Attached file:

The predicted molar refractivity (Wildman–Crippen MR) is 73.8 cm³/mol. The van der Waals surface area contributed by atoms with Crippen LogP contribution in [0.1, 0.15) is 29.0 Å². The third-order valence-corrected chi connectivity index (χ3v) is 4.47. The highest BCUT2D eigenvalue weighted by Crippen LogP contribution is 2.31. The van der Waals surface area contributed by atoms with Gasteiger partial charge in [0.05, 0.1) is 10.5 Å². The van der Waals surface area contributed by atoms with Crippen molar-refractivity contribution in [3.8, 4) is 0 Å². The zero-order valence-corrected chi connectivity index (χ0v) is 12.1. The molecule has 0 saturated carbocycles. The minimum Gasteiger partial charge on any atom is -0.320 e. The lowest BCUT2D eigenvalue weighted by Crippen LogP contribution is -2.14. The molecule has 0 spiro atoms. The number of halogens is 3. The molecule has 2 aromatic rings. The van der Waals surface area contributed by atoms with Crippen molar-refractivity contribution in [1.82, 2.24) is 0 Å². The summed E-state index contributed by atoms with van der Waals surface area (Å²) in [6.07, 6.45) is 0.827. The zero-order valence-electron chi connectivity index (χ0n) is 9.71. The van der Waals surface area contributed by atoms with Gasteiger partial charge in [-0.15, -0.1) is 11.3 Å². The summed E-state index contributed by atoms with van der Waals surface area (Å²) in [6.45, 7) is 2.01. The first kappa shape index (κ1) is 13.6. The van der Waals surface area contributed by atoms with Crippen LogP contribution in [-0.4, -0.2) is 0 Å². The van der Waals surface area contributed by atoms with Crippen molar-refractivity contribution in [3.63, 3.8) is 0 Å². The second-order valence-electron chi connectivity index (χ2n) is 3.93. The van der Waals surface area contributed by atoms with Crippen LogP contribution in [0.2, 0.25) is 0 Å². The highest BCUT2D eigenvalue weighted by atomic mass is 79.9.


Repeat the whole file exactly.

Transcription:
The predicted molar refractivity (Wildman–Crippen MR) is 73.8 cm³/mol. The van der Waals surface area contributed by atoms with Crippen LogP contribution in [0.1, 0.15) is 29.0 Å². The third-order valence-corrected chi connectivity index (χ3v) is 4.47. The highest BCUT2D eigenvalue weighted by Crippen LogP contribution is 2.31. The van der Waals surface area contributed by atoms with Gasteiger partial charge in [0.05, 0.1) is 10.5 Å². The van der Waals surface area contributed by atoms with Crippen molar-refractivity contribution in [3.8, 4) is 0 Å². The zero-order valence-corrected chi connectivity index (χ0v) is 12.1. The molecule has 0 saturated carbocycles. The minimum Gasteiger partial charge on any atom is -0.320 e. The lowest BCUT2D eigenvalue weighted by Crippen LogP contribution is -2.14. The molecule has 0 spiro atoms. The number of halogens is 3. The molecule has 2 aromatic rings. The van der Waals surface area contributed by atoms with Crippen molar-refractivity contribution in [1.82, 2.24) is 0 Å². The summed E-state index contributed by atoms with van der Waals surface area (Å²) in [6.07, 6.45) is 0.827. The zero-order valence-electron chi connectivity index (χ0n) is 9.71. The van der Waals surface area contributed by atoms with Gasteiger partial charge in [-0.15, -0.1) is 11.3 Å². The summed E-state index contributed by atoms with van der Waals surface area (Å²) in [6.45, 7) is 2.01. The first kappa shape index (κ1) is 13.6. The van der Waals surface area contributed by atoms with Crippen LogP contribution in [-0.4, -0.2) is 0 Å². The van der Waals surface area contributed by atoms with Crippen molar-refractivity contribution in [3.63, 3.8) is 0 Å². The second-order valence-electron chi connectivity index (χ2n) is 3.93. The van der Waals surface area contributed by atoms with Crippen LogP contribution in [0.2, 0.25) is 0 Å². The highest BCUT2D eigenvalue weighted by atomic mass is 79.9.